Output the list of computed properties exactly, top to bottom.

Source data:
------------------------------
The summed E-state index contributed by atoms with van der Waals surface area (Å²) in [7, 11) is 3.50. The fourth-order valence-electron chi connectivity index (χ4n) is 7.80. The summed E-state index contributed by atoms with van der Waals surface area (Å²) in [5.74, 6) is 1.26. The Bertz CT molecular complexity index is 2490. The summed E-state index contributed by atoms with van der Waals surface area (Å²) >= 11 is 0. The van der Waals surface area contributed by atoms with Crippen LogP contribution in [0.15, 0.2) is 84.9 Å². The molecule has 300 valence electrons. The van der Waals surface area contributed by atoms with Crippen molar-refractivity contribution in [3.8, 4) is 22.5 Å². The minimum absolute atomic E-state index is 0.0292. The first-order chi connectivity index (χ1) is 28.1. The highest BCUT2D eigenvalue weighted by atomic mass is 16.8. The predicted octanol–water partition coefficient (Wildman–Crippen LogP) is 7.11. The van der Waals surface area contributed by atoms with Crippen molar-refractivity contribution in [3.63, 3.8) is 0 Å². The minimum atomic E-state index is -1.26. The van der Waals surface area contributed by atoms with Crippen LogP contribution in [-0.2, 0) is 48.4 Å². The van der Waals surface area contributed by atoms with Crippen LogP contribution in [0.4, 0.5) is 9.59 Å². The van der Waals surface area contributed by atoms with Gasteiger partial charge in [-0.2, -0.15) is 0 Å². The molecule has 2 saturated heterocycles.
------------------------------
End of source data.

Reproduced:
The summed E-state index contributed by atoms with van der Waals surface area (Å²) in [7, 11) is 3.50. The fourth-order valence-electron chi connectivity index (χ4n) is 7.80. The summed E-state index contributed by atoms with van der Waals surface area (Å²) in [5.74, 6) is 1.26. The Bertz CT molecular complexity index is 2490. The summed E-state index contributed by atoms with van der Waals surface area (Å²) >= 11 is 0. The van der Waals surface area contributed by atoms with Crippen LogP contribution in [0.15, 0.2) is 84.9 Å². The molecule has 300 valence electrons. The van der Waals surface area contributed by atoms with Crippen molar-refractivity contribution in [3.8, 4) is 22.5 Å². The minimum absolute atomic E-state index is 0.0292. The first-order chi connectivity index (χ1) is 28.1. The highest BCUT2D eigenvalue weighted by atomic mass is 16.8. The predicted octanol–water partition coefficient (Wildman–Crippen LogP) is 7.11. The van der Waals surface area contributed by atoms with Crippen molar-refractivity contribution in [3.63, 3.8) is 0 Å². The minimum atomic E-state index is -1.26. The van der Waals surface area contributed by atoms with Crippen LogP contribution in [-0.2, 0) is 48.4 Å². The van der Waals surface area contributed by atoms with Crippen LogP contribution in [0.4, 0.5) is 9.59 Å². The van der Waals surface area contributed by atoms with Gasteiger partial charge in [-0.2, -0.15) is 0 Å². The molecule has 2 saturated heterocycles.